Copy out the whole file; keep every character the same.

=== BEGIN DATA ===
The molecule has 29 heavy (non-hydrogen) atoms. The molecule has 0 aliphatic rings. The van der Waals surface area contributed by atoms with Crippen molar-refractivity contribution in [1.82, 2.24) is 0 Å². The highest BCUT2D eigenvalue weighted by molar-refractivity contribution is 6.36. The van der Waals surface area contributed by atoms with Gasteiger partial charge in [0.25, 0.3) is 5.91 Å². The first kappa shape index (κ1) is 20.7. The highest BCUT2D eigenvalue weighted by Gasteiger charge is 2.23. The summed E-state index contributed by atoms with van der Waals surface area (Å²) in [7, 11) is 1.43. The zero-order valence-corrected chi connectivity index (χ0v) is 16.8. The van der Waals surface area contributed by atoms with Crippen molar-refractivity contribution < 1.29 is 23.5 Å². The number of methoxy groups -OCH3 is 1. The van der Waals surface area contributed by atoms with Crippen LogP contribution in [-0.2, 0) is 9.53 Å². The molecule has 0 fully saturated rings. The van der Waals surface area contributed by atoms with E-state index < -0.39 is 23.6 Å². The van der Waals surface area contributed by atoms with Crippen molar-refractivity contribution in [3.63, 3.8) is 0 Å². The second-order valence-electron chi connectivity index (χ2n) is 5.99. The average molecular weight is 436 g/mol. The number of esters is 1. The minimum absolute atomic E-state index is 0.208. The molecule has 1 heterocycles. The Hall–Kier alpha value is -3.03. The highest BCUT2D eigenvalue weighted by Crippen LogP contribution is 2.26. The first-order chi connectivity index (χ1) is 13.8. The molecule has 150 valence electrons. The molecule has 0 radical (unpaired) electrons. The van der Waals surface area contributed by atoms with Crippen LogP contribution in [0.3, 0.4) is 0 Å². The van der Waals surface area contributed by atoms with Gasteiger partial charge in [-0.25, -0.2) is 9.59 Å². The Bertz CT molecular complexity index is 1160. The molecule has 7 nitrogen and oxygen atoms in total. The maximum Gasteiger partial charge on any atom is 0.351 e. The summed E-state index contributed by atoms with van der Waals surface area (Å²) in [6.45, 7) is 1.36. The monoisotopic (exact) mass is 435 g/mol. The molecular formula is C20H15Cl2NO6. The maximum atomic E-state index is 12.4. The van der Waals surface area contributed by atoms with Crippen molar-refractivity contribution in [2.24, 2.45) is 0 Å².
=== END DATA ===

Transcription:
The molecule has 29 heavy (non-hydrogen) atoms. The molecule has 0 aliphatic rings. The van der Waals surface area contributed by atoms with Crippen molar-refractivity contribution in [1.82, 2.24) is 0 Å². The highest BCUT2D eigenvalue weighted by molar-refractivity contribution is 6.36. The van der Waals surface area contributed by atoms with Gasteiger partial charge in [0.25, 0.3) is 5.91 Å². The first kappa shape index (κ1) is 20.7. The highest BCUT2D eigenvalue weighted by Gasteiger charge is 2.23. The summed E-state index contributed by atoms with van der Waals surface area (Å²) in [7, 11) is 1.43. The zero-order valence-corrected chi connectivity index (χ0v) is 16.8. The van der Waals surface area contributed by atoms with Crippen molar-refractivity contribution < 1.29 is 23.5 Å². The number of methoxy groups -OCH3 is 1. The van der Waals surface area contributed by atoms with Crippen LogP contribution in [-0.2, 0) is 9.53 Å². The molecule has 0 fully saturated rings. The van der Waals surface area contributed by atoms with E-state index < -0.39 is 23.6 Å². The van der Waals surface area contributed by atoms with Crippen molar-refractivity contribution in [3.63, 3.8) is 0 Å². The second-order valence-electron chi connectivity index (χ2n) is 5.99. The average molecular weight is 436 g/mol. The number of esters is 1. The minimum absolute atomic E-state index is 0.208. The molecule has 1 heterocycles. The Hall–Kier alpha value is -3.03. The highest BCUT2D eigenvalue weighted by Crippen LogP contribution is 2.26. The first-order chi connectivity index (χ1) is 13.8. The molecule has 150 valence electrons. The molecule has 0 radical (unpaired) electrons. The van der Waals surface area contributed by atoms with Crippen LogP contribution in [0.3, 0.4) is 0 Å². The van der Waals surface area contributed by atoms with Gasteiger partial charge in [-0.25, -0.2) is 9.59 Å². The Bertz CT molecular complexity index is 1160. The molecule has 7 nitrogen and oxygen atoms in total. The maximum Gasteiger partial charge on any atom is 0.351 e. The summed E-state index contributed by atoms with van der Waals surface area (Å²) in [6.45, 7) is 1.36. The monoisotopic (exact) mass is 435 g/mol. The molecular formula is C20H15Cl2NO6. The maximum atomic E-state index is 12.4. The van der Waals surface area contributed by atoms with Crippen molar-refractivity contribution in [2.24, 2.45) is 0 Å².